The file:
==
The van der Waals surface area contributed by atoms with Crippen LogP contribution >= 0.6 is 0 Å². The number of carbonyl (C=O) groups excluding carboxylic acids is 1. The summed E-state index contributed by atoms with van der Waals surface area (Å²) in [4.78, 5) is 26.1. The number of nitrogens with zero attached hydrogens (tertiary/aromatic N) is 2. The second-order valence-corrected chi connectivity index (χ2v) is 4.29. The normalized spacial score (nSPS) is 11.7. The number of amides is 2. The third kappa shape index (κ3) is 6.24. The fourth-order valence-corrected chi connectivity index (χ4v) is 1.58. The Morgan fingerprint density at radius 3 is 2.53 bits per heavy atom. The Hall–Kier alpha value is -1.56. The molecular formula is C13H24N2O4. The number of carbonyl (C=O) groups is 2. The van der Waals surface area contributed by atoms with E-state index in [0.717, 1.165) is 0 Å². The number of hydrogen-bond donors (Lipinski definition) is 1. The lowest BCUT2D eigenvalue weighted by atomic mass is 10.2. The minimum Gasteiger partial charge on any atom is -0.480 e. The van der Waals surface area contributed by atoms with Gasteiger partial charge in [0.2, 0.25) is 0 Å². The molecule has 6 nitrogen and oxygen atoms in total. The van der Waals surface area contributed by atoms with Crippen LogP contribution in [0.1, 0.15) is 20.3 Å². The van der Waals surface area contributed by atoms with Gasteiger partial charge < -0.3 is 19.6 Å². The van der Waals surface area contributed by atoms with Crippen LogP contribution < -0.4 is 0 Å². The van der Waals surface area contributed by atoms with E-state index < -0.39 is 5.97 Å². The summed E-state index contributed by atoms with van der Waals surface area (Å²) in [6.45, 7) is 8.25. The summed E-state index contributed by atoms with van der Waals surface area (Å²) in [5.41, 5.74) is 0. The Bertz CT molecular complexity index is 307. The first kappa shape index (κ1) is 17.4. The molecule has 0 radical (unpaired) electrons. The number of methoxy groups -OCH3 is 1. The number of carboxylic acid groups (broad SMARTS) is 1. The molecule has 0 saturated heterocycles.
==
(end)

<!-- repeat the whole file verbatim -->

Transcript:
The van der Waals surface area contributed by atoms with Crippen LogP contribution >= 0.6 is 0 Å². The number of carbonyl (C=O) groups excluding carboxylic acids is 1. The summed E-state index contributed by atoms with van der Waals surface area (Å²) in [4.78, 5) is 26.1. The number of nitrogens with zero attached hydrogens (tertiary/aromatic N) is 2. The second-order valence-corrected chi connectivity index (χ2v) is 4.29. The normalized spacial score (nSPS) is 11.7. The number of amides is 2. The third kappa shape index (κ3) is 6.24. The fourth-order valence-corrected chi connectivity index (χ4v) is 1.58. The Morgan fingerprint density at radius 3 is 2.53 bits per heavy atom. The Hall–Kier alpha value is -1.56. The molecular formula is C13H24N2O4. The number of carbonyl (C=O) groups is 2. The van der Waals surface area contributed by atoms with E-state index in [0.717, 1.165) is 0 Å². The number of hydrogen-bond donors (Lipinski definition) is 1. The lowest BCUT2D eigenvalue weighted by atomic mass is 10.2. The minimum Gasteiger partial charge on any atom is -0.480 e. The van der Waals surface area contributed by atoms with Gasteiger partial charge in [0.2, 0.25) is 0 Å². The molecule has 6 nitrogen and oxygen atoms in total. The van der Waals surface area contributed by atoms with Crippen LogP contribution in [0.1, 0.15) is 20.3 Å². The van der Waals surface area contributed by atoms with Gasteiger partial charge < -0.3 is 19.6 Å². The van der Waals surface area contributed by atoms with Crippen LogP contribution < -0.4 is 0 Å². The van der Waals surface area contributed by atoms with E-state index < -0.39 is 5.97 Å². The summed E-state index contributed by atoms with van der Waals surface area (Å²) in [6.45, 7) is 8.25. The summed E-state index contributed by atoms with van der Waals surface area (Å²) in [5.41, 5.74) is 0. The Bertz CT molecular complexity index is 307. The first kappa shape index (κ1) is 17.4. The molecule has 0 radical (unpaired) electrons. The number of methoxy groups -OCH3 is 1. The number of carboxylic acid groups (broad SMARTS) is 1. The molecule has 0 saturated heterocycles.